3 Examples of how to use an ActiveX Spreadsheet Control as a Tooltip on a Microsoft Excel Worksheet
The recent post described how to use an ActiveX Spreadsheet Control as a tooltip on Excel worksheets. At first sight this seemed to be a nifty little idea to spice up tooltips on Microsoft Excel worksheets. In the meantime, however, I had to learn that there is a major pitfall:
The heart of the solution, the ActiveX Spreadsheet Control is part of the so called Office Web Components. So far, so good. The problem is that Microsoft does not ship the Office Web Components with Office 2007 and later anymore. In other words, in a clean, new Office 2007/2010 installation, the ActiveX Spreadsheet Control is not available anymore.
Microsoft still provides the Office Web Components for free download (Office 2003 Add-in: Office Web Components), but there is still a major drawback: if you want to use the described technique, you have to make sure that every user of your workbook either uses Excel 2003 or has the Office Web Components installed.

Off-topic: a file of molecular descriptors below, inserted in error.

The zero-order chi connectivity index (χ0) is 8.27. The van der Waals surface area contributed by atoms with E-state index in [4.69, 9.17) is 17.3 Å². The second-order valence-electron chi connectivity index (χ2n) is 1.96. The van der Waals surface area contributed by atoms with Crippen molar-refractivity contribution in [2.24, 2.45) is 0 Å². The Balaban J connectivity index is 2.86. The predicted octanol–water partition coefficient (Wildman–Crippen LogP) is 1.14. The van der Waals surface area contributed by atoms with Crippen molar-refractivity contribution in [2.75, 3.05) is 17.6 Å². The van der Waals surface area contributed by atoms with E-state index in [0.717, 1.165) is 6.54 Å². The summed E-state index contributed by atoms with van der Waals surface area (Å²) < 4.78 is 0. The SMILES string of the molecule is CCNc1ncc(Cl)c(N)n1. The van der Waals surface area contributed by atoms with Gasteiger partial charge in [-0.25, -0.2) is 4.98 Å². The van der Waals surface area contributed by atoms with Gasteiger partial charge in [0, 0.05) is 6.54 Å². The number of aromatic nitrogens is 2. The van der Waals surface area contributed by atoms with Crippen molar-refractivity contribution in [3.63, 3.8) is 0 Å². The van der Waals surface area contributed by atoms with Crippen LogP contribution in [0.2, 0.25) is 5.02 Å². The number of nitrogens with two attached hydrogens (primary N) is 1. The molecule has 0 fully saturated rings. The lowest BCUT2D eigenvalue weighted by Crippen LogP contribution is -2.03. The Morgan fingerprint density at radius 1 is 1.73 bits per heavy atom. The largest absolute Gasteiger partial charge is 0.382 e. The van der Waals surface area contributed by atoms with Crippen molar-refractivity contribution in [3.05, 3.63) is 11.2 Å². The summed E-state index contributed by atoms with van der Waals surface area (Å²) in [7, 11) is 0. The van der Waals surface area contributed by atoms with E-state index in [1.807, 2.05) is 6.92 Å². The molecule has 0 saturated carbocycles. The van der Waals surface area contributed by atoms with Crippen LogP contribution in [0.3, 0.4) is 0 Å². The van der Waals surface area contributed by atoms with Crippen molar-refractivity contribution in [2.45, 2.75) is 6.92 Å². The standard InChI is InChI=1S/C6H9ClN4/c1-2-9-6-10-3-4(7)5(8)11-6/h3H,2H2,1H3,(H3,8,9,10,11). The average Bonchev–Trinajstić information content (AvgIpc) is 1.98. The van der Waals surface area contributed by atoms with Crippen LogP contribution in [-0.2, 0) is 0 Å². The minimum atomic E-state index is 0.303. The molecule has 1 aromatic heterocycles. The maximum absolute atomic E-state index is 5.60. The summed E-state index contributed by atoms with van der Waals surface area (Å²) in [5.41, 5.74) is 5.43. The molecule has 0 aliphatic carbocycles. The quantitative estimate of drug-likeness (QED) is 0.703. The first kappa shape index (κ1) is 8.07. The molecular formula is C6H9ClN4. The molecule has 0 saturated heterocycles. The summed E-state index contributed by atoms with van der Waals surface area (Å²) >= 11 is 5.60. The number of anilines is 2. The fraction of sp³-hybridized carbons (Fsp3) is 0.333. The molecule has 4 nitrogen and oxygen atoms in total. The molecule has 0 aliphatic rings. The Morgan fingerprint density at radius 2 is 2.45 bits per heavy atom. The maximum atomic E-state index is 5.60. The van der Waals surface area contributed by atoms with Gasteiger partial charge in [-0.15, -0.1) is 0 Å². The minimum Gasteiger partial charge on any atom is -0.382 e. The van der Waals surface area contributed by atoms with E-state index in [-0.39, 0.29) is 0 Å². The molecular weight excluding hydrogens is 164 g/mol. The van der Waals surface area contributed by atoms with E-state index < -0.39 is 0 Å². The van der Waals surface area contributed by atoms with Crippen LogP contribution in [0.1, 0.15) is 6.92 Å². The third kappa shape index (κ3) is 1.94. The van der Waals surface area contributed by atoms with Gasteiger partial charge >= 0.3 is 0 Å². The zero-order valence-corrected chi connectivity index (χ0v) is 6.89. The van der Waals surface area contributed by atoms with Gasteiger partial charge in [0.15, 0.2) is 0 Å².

At the end of the previous post I announced a follow up article with more practical examples using the technique. Knowing now what I didn’t know before, I pondered if this article would still make sense. To cut a long story short, I finally decided to publish it despite the limitation described above. Maybe some of you will still find it interesting and useful.
Today’s post provides 3 different use cases of how to take advantage of the ActiveX Spreadsheet Control in a tooltip:
- a scrollable tooltip
- side calculations within a tooltip
- an improved version of the Summary Card tooltip
As always the articles provides all Excel workbooks for free download.